You may decide that an immediate distribution of the remainder of your estate to your chosen beneficiaries is not best for them. A surviving spouse may not be able to manage the Estate. A parent may believe that a child is not ready to handle a large some of money at eighteen years or whatever age. These issues are dealt with by establishing a trust or trusts in the Will. A trust is a right of property held by one person for the benefit of another person. The person making the Will is the “Testator” and if he or she creates a trust in a Will or during his or her lifetime, he or she is the “Settlor” of the trust. The “beneficiary is the person who receives the benefit of the property or the money. The “Trustee” is the person who holds legal title to the property in trust for the benefit of another person and he or she is given powers and duties to carry out the terms of the trust. You direct the Executor/Trustee to hold your Estate or part of it, in trust for the beneficiary or beneficiaries. The child’s share could be held in trust for his or her benefit until he or she reaches a certain age with discretion to the Executor/Trustee to benefit the child by paying for education or other special expenses until the child reaches the specified age.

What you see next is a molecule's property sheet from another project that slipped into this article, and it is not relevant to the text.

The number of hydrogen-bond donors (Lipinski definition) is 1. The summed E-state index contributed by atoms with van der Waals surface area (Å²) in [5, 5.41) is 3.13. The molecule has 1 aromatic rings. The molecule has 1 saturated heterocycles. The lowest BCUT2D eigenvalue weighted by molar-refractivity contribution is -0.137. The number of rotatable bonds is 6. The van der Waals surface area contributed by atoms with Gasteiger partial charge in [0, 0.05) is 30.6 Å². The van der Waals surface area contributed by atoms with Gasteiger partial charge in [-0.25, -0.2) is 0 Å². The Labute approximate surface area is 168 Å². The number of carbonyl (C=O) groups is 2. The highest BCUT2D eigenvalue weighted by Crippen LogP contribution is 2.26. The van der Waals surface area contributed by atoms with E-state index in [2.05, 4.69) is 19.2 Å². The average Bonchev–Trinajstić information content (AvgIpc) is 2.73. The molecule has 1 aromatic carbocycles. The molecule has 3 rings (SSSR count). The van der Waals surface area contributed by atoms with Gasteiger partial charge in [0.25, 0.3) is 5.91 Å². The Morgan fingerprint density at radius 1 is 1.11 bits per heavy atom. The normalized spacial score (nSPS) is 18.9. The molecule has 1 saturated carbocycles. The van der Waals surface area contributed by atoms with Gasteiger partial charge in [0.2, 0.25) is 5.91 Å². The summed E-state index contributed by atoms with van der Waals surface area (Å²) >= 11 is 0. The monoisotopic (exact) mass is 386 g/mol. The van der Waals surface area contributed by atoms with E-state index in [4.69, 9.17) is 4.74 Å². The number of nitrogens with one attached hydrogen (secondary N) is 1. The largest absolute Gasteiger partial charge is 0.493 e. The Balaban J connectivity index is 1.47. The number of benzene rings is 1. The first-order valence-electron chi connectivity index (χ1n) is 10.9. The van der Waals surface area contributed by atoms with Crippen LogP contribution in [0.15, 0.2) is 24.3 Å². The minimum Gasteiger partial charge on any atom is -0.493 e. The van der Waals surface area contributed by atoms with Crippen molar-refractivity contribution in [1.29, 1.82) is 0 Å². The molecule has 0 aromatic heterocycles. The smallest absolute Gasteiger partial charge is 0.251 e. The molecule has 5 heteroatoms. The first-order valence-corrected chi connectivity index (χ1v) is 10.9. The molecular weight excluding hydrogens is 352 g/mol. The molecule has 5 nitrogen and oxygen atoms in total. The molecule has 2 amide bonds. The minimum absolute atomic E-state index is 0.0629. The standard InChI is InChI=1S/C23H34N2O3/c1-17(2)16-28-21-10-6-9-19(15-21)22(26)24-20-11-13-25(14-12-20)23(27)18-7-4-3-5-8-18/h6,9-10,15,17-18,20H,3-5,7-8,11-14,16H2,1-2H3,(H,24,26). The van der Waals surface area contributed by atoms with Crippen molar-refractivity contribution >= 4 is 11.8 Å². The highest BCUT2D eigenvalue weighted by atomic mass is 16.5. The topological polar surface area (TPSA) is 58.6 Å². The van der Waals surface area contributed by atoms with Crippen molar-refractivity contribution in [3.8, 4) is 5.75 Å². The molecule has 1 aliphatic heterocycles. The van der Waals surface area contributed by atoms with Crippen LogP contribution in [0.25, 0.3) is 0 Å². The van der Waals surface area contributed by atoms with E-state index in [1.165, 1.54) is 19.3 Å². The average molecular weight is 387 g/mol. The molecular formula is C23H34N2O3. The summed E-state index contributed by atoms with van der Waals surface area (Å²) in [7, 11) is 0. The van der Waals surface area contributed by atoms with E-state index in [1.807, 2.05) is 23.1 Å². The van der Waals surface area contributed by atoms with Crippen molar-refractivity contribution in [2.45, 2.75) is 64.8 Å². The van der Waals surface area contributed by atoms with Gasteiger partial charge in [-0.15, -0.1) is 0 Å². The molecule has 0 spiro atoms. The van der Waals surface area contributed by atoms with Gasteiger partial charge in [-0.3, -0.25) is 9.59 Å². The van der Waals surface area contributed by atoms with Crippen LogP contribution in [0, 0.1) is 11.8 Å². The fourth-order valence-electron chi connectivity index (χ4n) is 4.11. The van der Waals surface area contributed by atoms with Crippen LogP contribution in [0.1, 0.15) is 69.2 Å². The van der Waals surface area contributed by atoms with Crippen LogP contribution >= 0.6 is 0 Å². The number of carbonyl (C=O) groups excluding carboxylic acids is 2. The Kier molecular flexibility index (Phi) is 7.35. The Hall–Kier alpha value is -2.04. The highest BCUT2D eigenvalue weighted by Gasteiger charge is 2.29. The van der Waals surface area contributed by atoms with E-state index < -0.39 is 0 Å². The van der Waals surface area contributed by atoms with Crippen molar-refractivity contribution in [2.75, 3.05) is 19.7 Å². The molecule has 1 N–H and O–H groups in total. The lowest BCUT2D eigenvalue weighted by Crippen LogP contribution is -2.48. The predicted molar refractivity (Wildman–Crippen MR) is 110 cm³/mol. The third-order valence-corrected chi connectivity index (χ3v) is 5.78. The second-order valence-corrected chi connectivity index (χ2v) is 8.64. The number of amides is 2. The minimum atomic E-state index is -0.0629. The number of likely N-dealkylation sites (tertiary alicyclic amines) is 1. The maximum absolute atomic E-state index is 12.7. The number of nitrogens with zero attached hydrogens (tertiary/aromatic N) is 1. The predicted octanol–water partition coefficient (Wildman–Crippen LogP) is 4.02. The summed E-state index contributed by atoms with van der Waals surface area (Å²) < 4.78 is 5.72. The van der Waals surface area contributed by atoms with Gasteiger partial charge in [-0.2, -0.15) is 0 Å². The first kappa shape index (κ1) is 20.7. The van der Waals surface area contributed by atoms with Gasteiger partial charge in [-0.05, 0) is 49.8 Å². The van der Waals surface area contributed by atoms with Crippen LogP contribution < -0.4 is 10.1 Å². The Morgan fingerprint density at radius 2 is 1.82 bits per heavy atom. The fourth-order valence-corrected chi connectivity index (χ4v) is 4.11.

Please Note: This information is not intended to contain advice specific to your situation. There are no cookie cutter solutions. After all, you are reading this information on the internet. Your situation is special and unique and you must be guided by specific individual advice from your Lawyer, Certified Financial Planner or Accountant.
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